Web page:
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Old Today, 11:21 AM
 
1,793 posts, read 721,242 times
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Brookings just released some information on the concentration of tech jobs over the last 7 years.
https://www.brookings.edu/blog/the-a...ic-phenomenon/

I downloaded the data and have the CT takeaways Should note this is digital services so some tech jobs are not counted.

Hartford Metro has the most digital service jobs vs New haven and Bridgeport Stamford
New Haven has seen the most growth since 2015 but Hartford has seen the most growth since 2010.
The way Brookings ranking works this placed New Haven at #27 out of 100 Hartford at 92 and Bridgeport Stamford at #75. Looks like Hartford was dinged for losing jobs in the last 2 years despite previous growth.

All the CT metro lost ground on the percentage of national digital employment from 2010 to 2017. The only NE city to see growth in the sector (in National market share) was Boston. NY actually lost some but thanks to recent Amazon and Google announcements that seems likely to change.
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Old Today, 12:05 PM
 
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The way Brookings counts it, Hartford is only 12,000 tech jobs. The major centers are all above 100K. At those low numbers, small changes aren't statistically significant. Adding 167 jobs in Fresno to make the top-10 is really lousy methodology that provides no useful information. The Bay Area added 10% of all the tech jobs Brookings is counting.



Quote:
The upshot: “Winner-take-most” in tech seems more the rule than the hoped-for “rise of the rest.”

When I look at tech, I look at venture capital. California is 10x everybody else. New York and Boston are #2 and #2A swapping positions frequently. Behind those, you have Seattle, Austin, Raleigh-Durham-RTP. Brookings seems to be lumping in vanilla IT with tech jobs that create intellectual property. Brookings is also neglecting a huge chunk of tech that isn't digital services. Biotech, for example.
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Old Today, 01:26 PM
 
Location: Coastal Connecticut
14,875 posts, read 18,202,000 times
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Quote:
Originally Posted by GeoffD View Post
The way Brookings counts it, Hartford is only 12,000 tech jobs. The major centers are all above 100K. At those low numbers, small changes aren't statistically significant. Adding 167 jobs in Fresno to make the top-10 is really lousy methodology that provides no useful information. The Bay Area added 10% of all the tech jobs Brookings is counting.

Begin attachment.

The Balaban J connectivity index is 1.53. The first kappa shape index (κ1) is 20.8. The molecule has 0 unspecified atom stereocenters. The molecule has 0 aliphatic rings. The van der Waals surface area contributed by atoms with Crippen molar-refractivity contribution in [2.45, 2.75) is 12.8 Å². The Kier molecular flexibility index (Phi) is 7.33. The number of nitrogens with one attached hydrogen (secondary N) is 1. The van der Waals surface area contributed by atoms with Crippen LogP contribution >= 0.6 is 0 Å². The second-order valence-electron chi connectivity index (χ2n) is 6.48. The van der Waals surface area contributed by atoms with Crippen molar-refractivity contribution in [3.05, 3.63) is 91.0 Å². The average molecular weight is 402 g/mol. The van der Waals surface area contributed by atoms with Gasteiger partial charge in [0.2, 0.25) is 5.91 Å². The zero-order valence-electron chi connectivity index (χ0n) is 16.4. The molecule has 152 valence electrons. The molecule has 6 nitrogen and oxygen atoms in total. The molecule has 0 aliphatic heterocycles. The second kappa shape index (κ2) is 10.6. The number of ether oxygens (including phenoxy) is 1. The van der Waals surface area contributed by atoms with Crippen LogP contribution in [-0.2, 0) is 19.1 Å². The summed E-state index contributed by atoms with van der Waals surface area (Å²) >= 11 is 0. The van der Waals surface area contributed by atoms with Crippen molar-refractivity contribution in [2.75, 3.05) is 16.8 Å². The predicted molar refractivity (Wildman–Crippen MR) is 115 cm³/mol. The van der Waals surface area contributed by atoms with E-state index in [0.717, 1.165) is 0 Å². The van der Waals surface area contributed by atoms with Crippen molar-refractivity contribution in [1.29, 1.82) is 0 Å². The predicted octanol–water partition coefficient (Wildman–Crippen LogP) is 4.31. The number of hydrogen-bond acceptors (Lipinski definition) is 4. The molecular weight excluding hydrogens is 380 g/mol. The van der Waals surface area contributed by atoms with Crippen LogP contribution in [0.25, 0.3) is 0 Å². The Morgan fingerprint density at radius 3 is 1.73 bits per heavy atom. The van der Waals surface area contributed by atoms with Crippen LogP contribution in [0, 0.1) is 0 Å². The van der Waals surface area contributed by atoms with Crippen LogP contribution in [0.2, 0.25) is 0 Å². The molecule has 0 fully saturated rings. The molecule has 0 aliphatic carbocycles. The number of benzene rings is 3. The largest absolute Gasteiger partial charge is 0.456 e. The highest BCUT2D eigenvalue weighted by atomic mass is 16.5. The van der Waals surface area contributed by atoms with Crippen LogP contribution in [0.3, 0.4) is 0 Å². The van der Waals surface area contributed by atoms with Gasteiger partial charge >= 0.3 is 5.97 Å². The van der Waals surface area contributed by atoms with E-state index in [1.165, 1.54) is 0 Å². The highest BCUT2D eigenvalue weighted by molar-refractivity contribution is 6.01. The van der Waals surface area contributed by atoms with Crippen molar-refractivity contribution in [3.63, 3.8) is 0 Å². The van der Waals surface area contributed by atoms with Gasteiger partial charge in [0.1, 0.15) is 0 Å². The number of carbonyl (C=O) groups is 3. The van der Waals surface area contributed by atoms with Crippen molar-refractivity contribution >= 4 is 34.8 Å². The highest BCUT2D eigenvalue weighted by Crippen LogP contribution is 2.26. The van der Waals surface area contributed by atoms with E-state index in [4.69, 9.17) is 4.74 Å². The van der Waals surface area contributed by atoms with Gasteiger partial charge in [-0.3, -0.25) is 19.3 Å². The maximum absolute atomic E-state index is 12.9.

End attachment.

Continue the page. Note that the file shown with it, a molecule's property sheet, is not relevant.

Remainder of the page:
When I look at tech, I look at venture capital. California is 10x everybody else. New York and Boston are #2 and #2A swapping positions frequently. Behind those, you have Seattle, Austin, Raleigh-Durham-RTP. Brookings seems to be lumping in vanilla IT with tech jobs that create intellectual property. Brookings is also neglecting a huge chunk of tech that isn't digital services. Biotech, for example.
Hmm, I always perceived Boston/Cambridge as a solid 3rd place.
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Old Today, 03:31 PM
 
1,793 posts, read 721,242 times
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Quote:
Originally Posted by GeoffD View Post
The way Brookings counts it, Hartford is only 12,000 tech jobs. The major centers are all above 100K. At those low numbers, small changes aren't statistically significant. Adding 167 jobs in Fresno to make the top-10 is really lousy methodology that provides no useful information. The Bay Area added 10% of all the tech jobs Brookings is counting.






When I look at tech, I look at venture capital. California is 10x everybody else. New York and Boston are #2 and #2A swapping positions frequently. Behind those, you have Seattle, Austin, Raleigh-Durham-RTP. Brookings seems to be lumping in vanilla IT with tech jobs that create intellectual property. Brookings is also neglecting a huge chunk of tech that isn't digital services. Biotech, for example.
Yeah I found the numbers more interesting then the results they came up with. Thous their results seem to mirror other studies showing higher tech jobs migrating toward large Urban Metros.
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